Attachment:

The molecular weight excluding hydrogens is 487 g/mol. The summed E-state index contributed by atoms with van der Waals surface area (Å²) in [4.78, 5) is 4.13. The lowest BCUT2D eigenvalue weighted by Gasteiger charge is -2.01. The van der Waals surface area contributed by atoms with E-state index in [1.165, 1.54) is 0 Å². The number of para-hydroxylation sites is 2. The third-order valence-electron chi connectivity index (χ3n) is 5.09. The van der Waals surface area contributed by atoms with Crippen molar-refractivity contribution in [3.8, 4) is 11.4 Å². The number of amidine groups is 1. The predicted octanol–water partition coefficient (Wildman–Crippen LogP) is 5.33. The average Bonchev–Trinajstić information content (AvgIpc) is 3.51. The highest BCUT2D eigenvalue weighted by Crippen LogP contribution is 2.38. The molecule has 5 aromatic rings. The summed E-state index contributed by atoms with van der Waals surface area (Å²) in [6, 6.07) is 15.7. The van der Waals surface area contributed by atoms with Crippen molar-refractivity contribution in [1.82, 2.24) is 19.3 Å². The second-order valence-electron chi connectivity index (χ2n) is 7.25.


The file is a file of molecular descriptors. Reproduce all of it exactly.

The molecular weight excluding hydrogens is 487 g/mol. The summed E-state index contributed by atoms with van der Waals surface area (Å²) in [4.78, 5) is 4.13. The lowest BCUT2D eigenvalue weighted by Gasteiger charge is -2.01. The van der Waals surface area contributed by atoms with E-state index in [1.165, 1.54) is 0 Å². The number of para-hydroxylation sites is 2. The third-order valence-electron chi connectivity index (χ3n) is 5.09. The van der Waals surface area contributed by atoms with Crippen molar-refractivity contribution in [3.8, 4) is 11.4 Å². The number of amidine groups is 1. The predicted octanol–water partition coefficient (Wildman–Crippen LogP) is 5.33. The average Bonchev–Trinajstić information content (AvgIpc) is 3.51. The highest BCUT2D eigenvalue weighted by Crippen LogP contribution is 2.38. The molecule has 5 aromatic rings. The summed E-state index contributed by atoms with van der Waals surface area (Å²) in [6, 6.07) is 15.7. The van der Waals surface area contributed by atoms with Crippen molar-refractivity contribution in [1.82, 2.24) is 19.3 Å². The second-order valence-electron chi connectivity index (χ2n) is 7.25.